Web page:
In the early days, and in some cases even now, aircraft run on a typical four-stroke internal combustion engine, in other words, a piston engine. Like any other car engine, piston compresses the air-fuel mixture in a cylinder, which gets ignited resulting in burning of gases producing power. The burnt gases are emitted from the exhaust. Because all these actions take place in a sequence, it is known as four-stroke engine. These strokes being: intake, compression, power and exhaust.
But the modern aircraft derives its power from fascinating pieces of engineering known as the jet engine. The fact that the era in which all of us live is described as jet age is a testimony of its significance. The jet engine has evolved a great deal since Greek mathematician Hero’s aeolipile, a nozzled steel ball that spun with the escape of steam, was first tested.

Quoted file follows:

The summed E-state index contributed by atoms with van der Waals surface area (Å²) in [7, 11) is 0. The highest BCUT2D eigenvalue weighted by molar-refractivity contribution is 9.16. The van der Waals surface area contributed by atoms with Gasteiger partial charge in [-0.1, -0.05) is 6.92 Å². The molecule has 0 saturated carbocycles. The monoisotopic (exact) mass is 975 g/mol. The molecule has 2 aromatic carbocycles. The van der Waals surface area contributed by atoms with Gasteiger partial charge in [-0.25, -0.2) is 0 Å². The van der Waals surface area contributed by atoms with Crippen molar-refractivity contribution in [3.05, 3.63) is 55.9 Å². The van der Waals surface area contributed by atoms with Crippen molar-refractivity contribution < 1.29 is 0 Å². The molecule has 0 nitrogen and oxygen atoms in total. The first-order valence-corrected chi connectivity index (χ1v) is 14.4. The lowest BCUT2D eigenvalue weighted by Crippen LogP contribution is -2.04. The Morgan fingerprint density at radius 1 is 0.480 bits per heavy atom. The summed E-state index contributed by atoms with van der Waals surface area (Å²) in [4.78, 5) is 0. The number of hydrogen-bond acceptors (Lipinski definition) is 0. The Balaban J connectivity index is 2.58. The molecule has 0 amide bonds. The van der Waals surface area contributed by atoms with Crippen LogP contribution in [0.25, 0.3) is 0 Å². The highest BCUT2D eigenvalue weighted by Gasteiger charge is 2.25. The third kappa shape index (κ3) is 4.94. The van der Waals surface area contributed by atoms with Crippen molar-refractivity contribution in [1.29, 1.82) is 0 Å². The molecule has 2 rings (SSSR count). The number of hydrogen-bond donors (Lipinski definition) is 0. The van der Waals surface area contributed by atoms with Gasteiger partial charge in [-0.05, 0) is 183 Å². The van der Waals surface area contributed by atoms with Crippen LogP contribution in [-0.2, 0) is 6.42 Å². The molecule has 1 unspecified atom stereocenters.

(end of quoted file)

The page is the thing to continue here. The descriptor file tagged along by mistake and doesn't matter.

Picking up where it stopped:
Jet engine works on Newtonian principle of every action has an equal and opposite reaction. The engine has three sections: compressor, combustor and the turbine.
To push the aircraft forward, front intake of the engine draws air, which after compression, is ignited. The expanded gases go into the turbine, which drives the compressor that takes more air. The hot gases exit from the exhaust pushing forward the aircraft, which takes off with the help of the wings.
The basic jet engine is known as turbojet but when engine uses thrust to turn a propeller, it is known as a turboprop. And when it drives helicopter rotor blades, it is known as turbo shaft.
The most commonly used form in the modern aircraft is the turbofan engine, which is essentially a turbojet with a fan. These fans can be placed both in front and back of the engines. A jet engine is not only safe but also extremely efficient. It works best at higher altitudes and can fly at supersonic speeds. Jet engines have helped billions of people over the years to fly around the globe.